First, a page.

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A Guide to Holiday Tipping Etiquette

You're making your gift list and checking it twice — did you remember to include holiday tips? Etiquette guidelines recommend giving a holiday tip or a small gift to individuals who provide you with a recurring service throughout the year. From your cleaning lady to your babysitter to the barista who knows your morning order, a small gift is a thoughtful gesture during the festive holiday season.

The Emily Post Institute recommends giving holiday tips based on the quality and frequency of service you receive, your relationship with the service provider, and the number of years you've been using the service. Your location also plays a role: Tipping is generally higher in larger cities like New York City.

Here are some people to consider in your holiday gifting:

Cash rolled up with a santa hat on top.

Babysitter. Cash or a gift card equivalent to one or two nights pay is appropriate. While a homemade gift or card from your children is a thoughtful touch, it should be in addition to the cash tip, not in place of it.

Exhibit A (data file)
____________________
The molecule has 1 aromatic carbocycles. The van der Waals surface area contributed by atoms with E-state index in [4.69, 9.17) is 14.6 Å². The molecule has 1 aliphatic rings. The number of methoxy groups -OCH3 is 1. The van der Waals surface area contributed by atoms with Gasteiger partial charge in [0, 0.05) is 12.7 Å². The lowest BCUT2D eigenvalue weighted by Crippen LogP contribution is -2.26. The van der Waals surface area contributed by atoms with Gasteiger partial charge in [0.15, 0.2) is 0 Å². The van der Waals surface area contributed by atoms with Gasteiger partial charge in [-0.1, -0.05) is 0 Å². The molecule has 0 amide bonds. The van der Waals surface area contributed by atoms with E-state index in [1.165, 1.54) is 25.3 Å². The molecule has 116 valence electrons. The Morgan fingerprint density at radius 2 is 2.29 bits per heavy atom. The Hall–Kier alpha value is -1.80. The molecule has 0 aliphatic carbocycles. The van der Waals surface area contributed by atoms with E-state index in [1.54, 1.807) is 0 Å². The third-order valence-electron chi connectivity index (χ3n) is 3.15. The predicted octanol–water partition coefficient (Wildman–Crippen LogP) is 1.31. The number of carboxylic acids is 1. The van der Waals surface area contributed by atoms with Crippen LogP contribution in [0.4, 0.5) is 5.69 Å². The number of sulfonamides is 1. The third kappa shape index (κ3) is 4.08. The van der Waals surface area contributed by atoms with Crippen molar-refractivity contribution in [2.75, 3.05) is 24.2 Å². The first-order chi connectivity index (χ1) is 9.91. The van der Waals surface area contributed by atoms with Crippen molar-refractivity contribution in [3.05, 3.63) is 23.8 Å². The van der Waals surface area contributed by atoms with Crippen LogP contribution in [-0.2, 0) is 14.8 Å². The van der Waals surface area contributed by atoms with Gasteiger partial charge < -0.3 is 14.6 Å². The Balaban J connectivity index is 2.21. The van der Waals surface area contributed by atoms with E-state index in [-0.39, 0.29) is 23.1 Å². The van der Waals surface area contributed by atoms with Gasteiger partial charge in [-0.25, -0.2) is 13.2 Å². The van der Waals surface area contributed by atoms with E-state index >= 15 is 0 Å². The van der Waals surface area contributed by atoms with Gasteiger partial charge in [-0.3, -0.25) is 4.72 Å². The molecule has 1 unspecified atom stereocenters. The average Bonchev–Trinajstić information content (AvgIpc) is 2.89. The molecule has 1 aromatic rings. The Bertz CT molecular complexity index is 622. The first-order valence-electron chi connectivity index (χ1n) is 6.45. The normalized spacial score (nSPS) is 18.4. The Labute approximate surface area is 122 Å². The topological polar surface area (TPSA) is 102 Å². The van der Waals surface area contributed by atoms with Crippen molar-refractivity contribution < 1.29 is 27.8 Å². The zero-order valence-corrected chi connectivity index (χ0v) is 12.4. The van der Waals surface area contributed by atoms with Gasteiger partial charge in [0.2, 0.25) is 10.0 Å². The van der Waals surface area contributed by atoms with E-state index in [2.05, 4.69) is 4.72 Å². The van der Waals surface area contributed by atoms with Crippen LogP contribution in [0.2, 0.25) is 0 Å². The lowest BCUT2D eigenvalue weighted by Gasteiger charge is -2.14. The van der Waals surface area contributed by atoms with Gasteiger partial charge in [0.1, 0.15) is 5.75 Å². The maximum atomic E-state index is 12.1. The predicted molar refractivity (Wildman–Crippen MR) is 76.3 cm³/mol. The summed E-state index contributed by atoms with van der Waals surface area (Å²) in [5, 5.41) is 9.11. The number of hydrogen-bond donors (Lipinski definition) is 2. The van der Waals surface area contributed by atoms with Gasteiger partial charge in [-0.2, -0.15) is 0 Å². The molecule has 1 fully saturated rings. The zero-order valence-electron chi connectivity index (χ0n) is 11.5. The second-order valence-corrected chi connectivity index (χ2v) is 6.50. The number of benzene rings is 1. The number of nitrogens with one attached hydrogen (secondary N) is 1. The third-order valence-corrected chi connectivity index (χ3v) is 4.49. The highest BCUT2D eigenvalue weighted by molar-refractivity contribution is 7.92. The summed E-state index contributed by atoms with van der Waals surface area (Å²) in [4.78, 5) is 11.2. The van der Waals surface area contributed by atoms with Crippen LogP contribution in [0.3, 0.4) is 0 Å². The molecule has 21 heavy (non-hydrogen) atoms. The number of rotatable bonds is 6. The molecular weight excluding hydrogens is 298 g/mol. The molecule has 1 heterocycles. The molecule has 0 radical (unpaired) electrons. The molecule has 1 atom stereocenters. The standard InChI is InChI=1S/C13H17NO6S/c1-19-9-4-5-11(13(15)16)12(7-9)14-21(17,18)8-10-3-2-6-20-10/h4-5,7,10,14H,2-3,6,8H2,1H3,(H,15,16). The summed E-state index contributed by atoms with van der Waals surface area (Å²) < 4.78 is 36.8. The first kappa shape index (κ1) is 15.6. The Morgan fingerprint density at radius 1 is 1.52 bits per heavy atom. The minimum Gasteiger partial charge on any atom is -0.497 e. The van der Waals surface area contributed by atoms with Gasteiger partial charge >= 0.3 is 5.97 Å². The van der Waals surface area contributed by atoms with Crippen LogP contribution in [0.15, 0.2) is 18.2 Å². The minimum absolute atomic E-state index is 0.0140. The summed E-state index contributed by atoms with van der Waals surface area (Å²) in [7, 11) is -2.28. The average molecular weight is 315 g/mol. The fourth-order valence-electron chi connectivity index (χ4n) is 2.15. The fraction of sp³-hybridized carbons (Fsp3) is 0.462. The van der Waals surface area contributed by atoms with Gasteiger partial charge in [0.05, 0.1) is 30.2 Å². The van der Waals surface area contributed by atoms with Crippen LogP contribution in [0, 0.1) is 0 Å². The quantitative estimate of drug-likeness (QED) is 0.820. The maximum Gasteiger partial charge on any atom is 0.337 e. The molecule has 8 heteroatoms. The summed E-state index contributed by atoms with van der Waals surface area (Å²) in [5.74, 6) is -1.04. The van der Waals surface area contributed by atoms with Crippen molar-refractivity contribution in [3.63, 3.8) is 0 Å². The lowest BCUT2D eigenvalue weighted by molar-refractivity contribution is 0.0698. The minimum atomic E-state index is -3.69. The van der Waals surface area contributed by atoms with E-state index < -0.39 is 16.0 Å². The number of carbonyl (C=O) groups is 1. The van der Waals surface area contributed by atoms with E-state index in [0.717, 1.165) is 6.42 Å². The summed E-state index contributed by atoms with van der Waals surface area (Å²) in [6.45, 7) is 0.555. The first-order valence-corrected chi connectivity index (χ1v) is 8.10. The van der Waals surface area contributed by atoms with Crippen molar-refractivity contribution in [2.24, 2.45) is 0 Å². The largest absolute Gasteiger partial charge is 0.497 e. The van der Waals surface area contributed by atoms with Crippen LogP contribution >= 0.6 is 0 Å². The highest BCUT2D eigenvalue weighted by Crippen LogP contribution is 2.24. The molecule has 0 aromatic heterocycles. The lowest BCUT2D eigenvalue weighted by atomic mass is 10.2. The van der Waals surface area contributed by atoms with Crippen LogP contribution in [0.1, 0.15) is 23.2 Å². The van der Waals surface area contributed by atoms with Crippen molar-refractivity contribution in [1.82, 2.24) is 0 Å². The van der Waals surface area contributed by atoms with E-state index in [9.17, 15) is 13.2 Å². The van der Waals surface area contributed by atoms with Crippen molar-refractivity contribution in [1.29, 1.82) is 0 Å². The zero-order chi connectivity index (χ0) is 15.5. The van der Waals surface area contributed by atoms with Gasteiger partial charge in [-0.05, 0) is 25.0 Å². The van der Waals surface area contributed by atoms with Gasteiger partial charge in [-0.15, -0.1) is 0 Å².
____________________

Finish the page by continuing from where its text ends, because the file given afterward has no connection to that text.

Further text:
Barista. A small cash gift ($10 to $20) is appropriate for the barista who knows your name and has your drink order ready for you every morning.

Building handyman, doorman and front desk staff. First, check with your condo or apartment association to see if there is a holiday tip pool shared by all the building's employees. If not, consider tipping individuals who have provided you with consistent service throughout the year. For example, if you receive service from your building's handyman on a regular basis, consider a cash gift between $20 and $50. If your building has multiple doormen, $20 for each is acceptable.

Dog walker. A small cash gift of either one day or one week's pay, depending on service frequency, is appropriate.

Housekeeper or home cleaner. For housekeepers who come multiple times per week, its recommended to tip a week's pay in cash. For cleaners who come once or twice per month, tip a single visit's cost in cash, typically a minimum of $50.

Letter carrier. While nothing is expected, if you have a friendly relationship with your letter carrier, a small gift is a thoughtful gesture. The USPS limits gift value to $20, and employees may not accept cash or cash equivalent, such as a gift card.

When in doubt, let your budget be a guide. Give what you can but do not feel obligated to tip above your means. A homemade gift, like holiday cookies and a genuine heartfelt note, are still always appreciated.

Family in the kitchen.

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